City Program Coordinator Andrew Mendez has overseen Milpitas’ Youth and Teen Programs for the past 5 years. In regard to daily Teen Center turnout, Mendez said, “I would say right now it’s up and down. Our numbers are steady, but it’s mostly groups that we’re targeting.”

Pre-established MHS clubs are being encouraged to come by the Senior Center during Teen Center hours and make use of the facilities, while perhaps picking up new members in an environment that Mendez pointed out is less formal and rigorous than school.

Meanwhile, not all Teen Center activities are intended to be educational or even extracurricular. As Mendez shared, “One of our goals is actually to do intergenerational programming…For example, the Senior Center has a thing where they have some teens that come in, and they have a table set up, and say, ‘You need help with your iPhone?’, and instead of going and waiting in the Apple store for two hours, ‘Come down here and get to meet someone in your community…’”

The idea of students helping seniors learn about technology — from smartphones to email to all points in between — came from Senior Center staff members.

Although it’s still a new feature of our community, the Milpitas Teen Center was hopping on Friday night, with dozens of kids spread about the Senior Center, taking advantage of the facilities, the food, and the festivities.

Looking out over the noisy auditorium, Facio said, “Community means you have to belong to something, right? A lot of kids suffer with belonging, being the outcast, maybe they don’t fit in. In high school there’s a lot of cliques; there’s a lot of different things that they deal with. So we just wanted to make this a place where they belong.”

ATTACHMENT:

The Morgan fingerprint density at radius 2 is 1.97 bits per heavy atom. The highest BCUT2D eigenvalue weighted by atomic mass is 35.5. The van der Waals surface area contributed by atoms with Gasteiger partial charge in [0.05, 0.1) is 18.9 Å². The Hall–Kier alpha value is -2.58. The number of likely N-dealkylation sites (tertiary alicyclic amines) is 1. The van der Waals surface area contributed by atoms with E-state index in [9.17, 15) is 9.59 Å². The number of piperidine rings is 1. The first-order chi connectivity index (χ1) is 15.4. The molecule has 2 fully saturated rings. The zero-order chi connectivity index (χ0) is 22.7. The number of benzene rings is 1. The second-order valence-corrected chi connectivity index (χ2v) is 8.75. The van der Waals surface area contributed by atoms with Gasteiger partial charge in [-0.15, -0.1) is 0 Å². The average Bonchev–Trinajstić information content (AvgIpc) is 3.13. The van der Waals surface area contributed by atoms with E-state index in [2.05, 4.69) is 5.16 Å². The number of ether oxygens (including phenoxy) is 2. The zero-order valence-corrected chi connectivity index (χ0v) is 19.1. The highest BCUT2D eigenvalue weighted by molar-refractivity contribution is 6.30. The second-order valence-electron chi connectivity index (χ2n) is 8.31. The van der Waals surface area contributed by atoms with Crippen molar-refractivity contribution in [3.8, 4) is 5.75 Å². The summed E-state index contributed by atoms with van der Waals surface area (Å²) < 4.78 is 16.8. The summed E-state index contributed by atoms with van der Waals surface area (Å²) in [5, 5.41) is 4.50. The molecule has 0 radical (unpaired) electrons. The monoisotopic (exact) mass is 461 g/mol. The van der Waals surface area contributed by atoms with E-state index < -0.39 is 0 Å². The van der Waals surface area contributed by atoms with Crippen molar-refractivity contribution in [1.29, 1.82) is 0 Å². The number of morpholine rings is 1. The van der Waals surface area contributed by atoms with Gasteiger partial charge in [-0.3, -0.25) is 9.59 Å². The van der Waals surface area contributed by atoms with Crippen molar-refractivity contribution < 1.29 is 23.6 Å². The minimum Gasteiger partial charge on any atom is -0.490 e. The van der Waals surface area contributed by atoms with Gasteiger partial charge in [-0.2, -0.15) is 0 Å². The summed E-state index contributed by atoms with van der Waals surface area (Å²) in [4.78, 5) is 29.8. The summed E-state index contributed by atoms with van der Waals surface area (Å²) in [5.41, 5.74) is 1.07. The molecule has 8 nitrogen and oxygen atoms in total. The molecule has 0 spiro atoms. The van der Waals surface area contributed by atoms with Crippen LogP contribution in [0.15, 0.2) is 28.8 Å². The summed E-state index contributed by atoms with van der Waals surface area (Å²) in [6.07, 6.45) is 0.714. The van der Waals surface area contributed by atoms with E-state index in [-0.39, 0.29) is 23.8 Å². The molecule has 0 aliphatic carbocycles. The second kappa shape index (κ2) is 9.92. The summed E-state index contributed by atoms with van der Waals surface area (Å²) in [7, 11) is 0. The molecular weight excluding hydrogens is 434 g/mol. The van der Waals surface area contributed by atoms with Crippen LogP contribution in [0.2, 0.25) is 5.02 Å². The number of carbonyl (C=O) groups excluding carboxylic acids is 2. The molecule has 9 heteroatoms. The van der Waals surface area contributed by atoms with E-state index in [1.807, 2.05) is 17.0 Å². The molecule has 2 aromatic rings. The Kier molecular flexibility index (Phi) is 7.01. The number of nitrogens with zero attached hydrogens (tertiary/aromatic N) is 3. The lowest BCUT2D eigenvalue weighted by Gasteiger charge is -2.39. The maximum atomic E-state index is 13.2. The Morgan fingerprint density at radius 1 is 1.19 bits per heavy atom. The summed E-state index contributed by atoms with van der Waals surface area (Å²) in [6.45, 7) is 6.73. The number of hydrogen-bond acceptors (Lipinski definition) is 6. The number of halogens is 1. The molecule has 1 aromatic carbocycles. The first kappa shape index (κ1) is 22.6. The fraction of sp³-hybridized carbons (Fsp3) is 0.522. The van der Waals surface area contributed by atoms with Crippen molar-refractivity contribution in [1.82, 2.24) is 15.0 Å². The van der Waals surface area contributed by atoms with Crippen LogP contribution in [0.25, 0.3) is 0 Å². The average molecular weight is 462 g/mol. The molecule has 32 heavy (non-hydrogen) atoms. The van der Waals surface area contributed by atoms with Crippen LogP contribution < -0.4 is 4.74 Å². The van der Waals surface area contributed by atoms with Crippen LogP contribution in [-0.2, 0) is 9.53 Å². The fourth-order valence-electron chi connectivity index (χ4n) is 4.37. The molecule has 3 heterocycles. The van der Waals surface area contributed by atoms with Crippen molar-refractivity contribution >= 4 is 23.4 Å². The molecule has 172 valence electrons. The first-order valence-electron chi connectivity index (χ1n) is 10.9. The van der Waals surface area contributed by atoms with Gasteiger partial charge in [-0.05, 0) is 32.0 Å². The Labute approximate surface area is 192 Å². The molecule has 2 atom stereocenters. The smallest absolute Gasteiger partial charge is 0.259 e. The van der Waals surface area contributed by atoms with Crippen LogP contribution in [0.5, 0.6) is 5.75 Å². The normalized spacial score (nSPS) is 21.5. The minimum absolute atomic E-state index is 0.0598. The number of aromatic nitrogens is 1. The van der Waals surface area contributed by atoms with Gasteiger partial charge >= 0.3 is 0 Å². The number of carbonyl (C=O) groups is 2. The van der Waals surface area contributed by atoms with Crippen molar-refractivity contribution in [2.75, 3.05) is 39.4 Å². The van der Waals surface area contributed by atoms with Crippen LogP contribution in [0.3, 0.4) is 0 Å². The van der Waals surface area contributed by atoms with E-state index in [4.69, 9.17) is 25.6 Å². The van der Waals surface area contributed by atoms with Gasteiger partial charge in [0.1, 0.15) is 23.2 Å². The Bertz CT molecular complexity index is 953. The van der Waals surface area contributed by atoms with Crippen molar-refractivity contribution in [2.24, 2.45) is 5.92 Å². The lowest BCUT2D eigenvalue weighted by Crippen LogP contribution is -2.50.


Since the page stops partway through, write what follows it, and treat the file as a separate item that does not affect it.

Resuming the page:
To learn more about the Milpitas Teen Center, go here: http://www.ci.milpitas.ca.gov/milpitas/departments/recreation-services/milpitas-teen-center/

 

Eric Shapiro
Eric Shapiro is a writer and filmmaker. He is the author of six critically acclaimed fiction books, among them the novella "It's Only Temporary" (2005), which appeared on Nightmare Magazine's list of the Top 100 Horror Books, and numerous short stories published in anthologies alongside work by H.P. Lovecraft, Ray Bradbury, Stephen King, Chuck Palahniuk, and many others. His nonfiction articles have been published on The Daily Dot, Ravishly, and The Good Men Project. His first feature film, "Rule of 3" (2010), won awards at the Fantasia International Film Festival and Shriekfest, and had its U.S. premiere at Fantastic Fest. His second feature film, "Living Things" (2014), was endorsed by PETA (People For The Ethical Treatment of Animals) and distributed by Cinema Libre Studio. In 2015, he won the 19th Annual Fade In Award for Thriller Screenplays. He was a founding partner of Ghostwriters Central, a writing and editing firm which received positive notices from The Wall Street Journal, Consumers Digest, and the TV program "Intelligence For Your Life." Eric has edited works published on The Huffington Post and Forbes, as well as two Bram Stoker Award-nominated novels.

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Comments (1)

  1. Good going Milpitas? Sharing the Senior Center facilities with the teens is such a great idea. The afternoon is perfect